Gender, Sexuality, and Women's Studies

Why don’t women promote themselves?

Wharton’s Judd Kessler co-authored a study, “The Gender Gap in Self-Promotion,” which measured confidence and self-promotion among women about their performance at work.

Penn Today Staff

Less and later marriage in South Korea

Sociologist Hyunjoon Park sheds light on why marriage rates are falling in South Korea, particularly among highly educated women and low-educated men.

Penn Today Staff

Alice Paul and the ERA

After almost a hundred years, the Equal Rights Amendment may finally be ratified as an amendment to the Constitution, guaranteeing equal legal rights for all American citizens regardless of sex. Mary Frances Berry, Kathleen M. Brown and Maria Murphy discuss what ratification could mean.

Kristina García

Seeing life through their eyes

Through the voices and stories of seven men, a feature-length documentary co-produced and directed by Annenberg Dean John L. Jackson Jr. and graduate student Nora Gross illustrates what it means to be black and gay in the south.

Michele W. Berger

Paid family leave: What’s the right model?

With companies exploring gender biases in the workplace, the issue of parental leave highlights gender inequality and brings all parents into the fold when analyzing family leave policies.

Penn Today Staff

How gender and racial biases are hurting economics

Following a survey released this month by the American Economic Association that reveals a disturbingly high level of gender bias in the field, Wharton’s Olivia S. Mitchell discusses the effects of gender and racial biases in the field of economics.

Penn Today Staff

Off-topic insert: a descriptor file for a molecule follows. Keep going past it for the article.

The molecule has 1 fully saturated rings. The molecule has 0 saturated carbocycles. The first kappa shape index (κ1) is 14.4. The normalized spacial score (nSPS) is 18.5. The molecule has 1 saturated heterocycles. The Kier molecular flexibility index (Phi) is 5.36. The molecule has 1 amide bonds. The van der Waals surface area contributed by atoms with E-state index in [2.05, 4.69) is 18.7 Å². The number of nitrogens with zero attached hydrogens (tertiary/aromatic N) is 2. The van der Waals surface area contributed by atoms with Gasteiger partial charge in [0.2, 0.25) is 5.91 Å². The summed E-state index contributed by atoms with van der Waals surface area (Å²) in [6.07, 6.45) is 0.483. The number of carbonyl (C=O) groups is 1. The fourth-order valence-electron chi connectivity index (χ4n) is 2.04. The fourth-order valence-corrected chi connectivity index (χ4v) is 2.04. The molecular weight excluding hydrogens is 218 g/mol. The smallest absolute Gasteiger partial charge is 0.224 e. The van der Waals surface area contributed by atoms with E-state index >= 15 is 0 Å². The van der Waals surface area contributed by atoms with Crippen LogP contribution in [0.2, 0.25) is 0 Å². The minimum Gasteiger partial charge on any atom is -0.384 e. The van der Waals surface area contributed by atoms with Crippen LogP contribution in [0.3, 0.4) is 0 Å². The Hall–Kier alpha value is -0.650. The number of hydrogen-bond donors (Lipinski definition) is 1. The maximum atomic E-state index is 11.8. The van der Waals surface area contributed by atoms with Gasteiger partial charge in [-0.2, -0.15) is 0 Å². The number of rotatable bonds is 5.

Making a movement from #MeToo

At Perry World House Monday, activists from around the world talked about how they’re working to make sure the stories of women and girls are told—and heard.

Gwyneth K. Shaw



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In the News


Philadelphia Inquirer

Women’s work: 12 stories of female success and struggle in male-dominated fields

PIK Professor Dorothy Roberts, Angela Duckworth of the School of Arts of Sciences, and Julie Engiles of the School of Veterinary Medicine were interviewed for a photo-essay about being women in the workplace.

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The New York Times

Women’s unpaid labor is worth $10,900,000,000,000

In honor of International Women’s Day, Kristen Ghodsee of the School of Arts and Sciences co-wrote a piece about women’s unpaid labor, which is not factored into GDP calculations: “Women provide a huge unacknowledged subsidy to the smooth functioning of our economies, which would grind to a halt if women stopped doing this work.”

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Philadelphia Inquirer

With 2020 election, Women’s March on Philadelphia ‘more important now than ever,’ organizers say

Dawn Teele of the School of Arts and Sciences spoke about the Women’s March, calling it “a cathartic show of solidarity rather than a solid movement with a specific end.”

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Smithsonian Magazine

The 96-year-history of the Equal Rights Amendment

Mary Frances Berry of the School of Arts and Sciences spoke about the Equal Rights Amendment and the obstacles that have prevented it from being ratified and added to the Constitution.

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Smithsonian Magazine

Women scientists were written out of history. It’s Margaret Rossiter’s lifelong mission to fix that

M. Susan Lindee of the School of Arts and Sciences praised academic Margaret Rossiter’s research on women’s contributions to science. “We have to look at her past work carefully,” said Lindee, “and re-examine all those brilliant strategies that women used to contest institutional power, which was oriented around preventing them from succeeding.”

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The New York Times

Interrupting is different for men and women, even on debate stage

Adam Grant of the Wharton School spoke about gender dynamics in the Democratic presidential debates. “Female candidates face a double bind: stay silent and fail to be heard, or speak up and get judged as too aggressive,” he said.

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